Up to 64% of reusable plastic containers (RPCs) used to ship fruit and vegetables are unsanitary, according to research.
Keith Warriner, the University of Guelph (Ontario) researcher at the help of the study, told FoodProductionDaily.com that unclean RPCs used in food transport are “a recipe for disaster. “We recommend that the decontamination method for RPCs be reviewed to prevent carriage and transfer of human pathogens."
Many Canadian retailers require that producers ship their fruit and vegetables using RPCs. The containers typically are rented, used for shipment, then returned to the US for sanitation.
Threat to health and safety
Warriner, who serves as Food Safety and Quality Assurance Program Director at the university, added that the research points out that improper sanitation of RPCs poses a real health threat.
“RPC's if not properly cleaned could distribute pathogens across a wide area,” he said. “If a batch of lettuce contaminated with norovirus was transported in an RPC which then is used to transport tomatoes, then the risk is obvious.”
Additionally, Warriner said, on top of harboring pathogens that put human health at risk, the RPCs could carry Erwinia, Pseudomonas, and other plant pathogens that could lead to premature spoilage and loss of product.
Researchers tested RPCs at Ontario and Quebec farms, looking for overall sanitary status, as well as bacterial counts. In addition to most RPCs failing to pass muster in relation to sanitary standards, 56% of trays had a higher aerobic count than researchers anticipated.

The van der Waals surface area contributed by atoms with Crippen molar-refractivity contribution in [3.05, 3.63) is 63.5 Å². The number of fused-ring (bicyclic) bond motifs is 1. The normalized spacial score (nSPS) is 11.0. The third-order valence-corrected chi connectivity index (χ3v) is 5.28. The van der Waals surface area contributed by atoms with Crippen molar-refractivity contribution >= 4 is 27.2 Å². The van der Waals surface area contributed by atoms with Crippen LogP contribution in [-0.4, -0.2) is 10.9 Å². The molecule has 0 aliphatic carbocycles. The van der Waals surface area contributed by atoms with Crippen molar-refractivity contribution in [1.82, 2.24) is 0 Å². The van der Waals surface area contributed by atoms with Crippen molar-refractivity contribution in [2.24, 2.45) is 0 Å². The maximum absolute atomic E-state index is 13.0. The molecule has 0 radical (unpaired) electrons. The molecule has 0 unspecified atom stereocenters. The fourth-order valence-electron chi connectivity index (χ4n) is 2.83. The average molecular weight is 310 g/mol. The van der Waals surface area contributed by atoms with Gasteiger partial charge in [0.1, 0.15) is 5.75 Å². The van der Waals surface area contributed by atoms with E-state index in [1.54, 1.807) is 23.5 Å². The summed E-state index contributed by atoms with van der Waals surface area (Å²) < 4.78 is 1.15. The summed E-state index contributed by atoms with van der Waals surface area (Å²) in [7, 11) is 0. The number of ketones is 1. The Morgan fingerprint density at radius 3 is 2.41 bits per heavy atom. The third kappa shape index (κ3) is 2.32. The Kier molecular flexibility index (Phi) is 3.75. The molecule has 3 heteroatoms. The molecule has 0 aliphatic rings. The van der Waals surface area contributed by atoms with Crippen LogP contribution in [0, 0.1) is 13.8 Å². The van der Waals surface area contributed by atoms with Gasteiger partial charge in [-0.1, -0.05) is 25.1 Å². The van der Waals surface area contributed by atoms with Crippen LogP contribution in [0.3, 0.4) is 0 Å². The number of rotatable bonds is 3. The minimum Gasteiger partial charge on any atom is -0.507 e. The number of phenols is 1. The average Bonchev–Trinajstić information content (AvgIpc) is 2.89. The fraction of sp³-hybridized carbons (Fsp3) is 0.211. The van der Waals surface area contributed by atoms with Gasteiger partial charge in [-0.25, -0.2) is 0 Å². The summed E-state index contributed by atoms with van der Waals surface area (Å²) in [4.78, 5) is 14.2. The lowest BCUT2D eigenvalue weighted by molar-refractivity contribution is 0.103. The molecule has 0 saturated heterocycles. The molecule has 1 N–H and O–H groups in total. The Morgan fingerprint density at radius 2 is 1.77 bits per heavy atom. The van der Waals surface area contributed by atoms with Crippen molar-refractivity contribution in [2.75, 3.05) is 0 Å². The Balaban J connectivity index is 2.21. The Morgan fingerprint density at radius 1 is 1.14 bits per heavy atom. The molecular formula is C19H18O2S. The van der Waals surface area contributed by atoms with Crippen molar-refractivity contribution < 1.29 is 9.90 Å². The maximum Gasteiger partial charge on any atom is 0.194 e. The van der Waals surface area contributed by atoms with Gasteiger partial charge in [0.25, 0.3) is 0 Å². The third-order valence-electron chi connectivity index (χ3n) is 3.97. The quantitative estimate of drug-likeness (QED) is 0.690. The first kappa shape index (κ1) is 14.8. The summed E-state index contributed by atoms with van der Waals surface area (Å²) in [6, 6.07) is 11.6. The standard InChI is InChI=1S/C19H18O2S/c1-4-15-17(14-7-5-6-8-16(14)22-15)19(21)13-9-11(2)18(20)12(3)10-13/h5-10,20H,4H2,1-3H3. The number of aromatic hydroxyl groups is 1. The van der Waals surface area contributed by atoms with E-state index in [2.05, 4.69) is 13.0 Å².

Because the containers were sampled as delivered, researchers ruled out the possibility that they were contaminated at the producer’s location.
Upon inspection, RPCs often appeared damaged and dirty to the naked eye.
“Some had stickers from different growers in the US and even Mexico, so obviously well-travelled,” Warriner said. “The ATP readings were high, in addition to some having high bacterial counts. Thankfully, the incidence of fecal indicators was low."
Keeping up appearances
According to André Plante, general manager of the Quebec Produce Growers Association, the study was generated in part because of member growers that had relayed anecdotes about taking delivery of RPCs that looked dirty and grimy.
“For the safety of Canadians, we need to ensure all food in Canada is shipped using clean packaging, regardless of whether it is paper or plastic,” he said.
Warriner surmised that inefficient cleaning systems and mobile wash stations on the US end of the supply chain may be to blame. He suggested improved oversight over sanitation practices on the US end could prevent contamination, adding that some growers currently line RPCs with paper to help reduce risk.
Warriner and the University of Guelph team were contracted to perform the study by marketing communications agency Smithcom.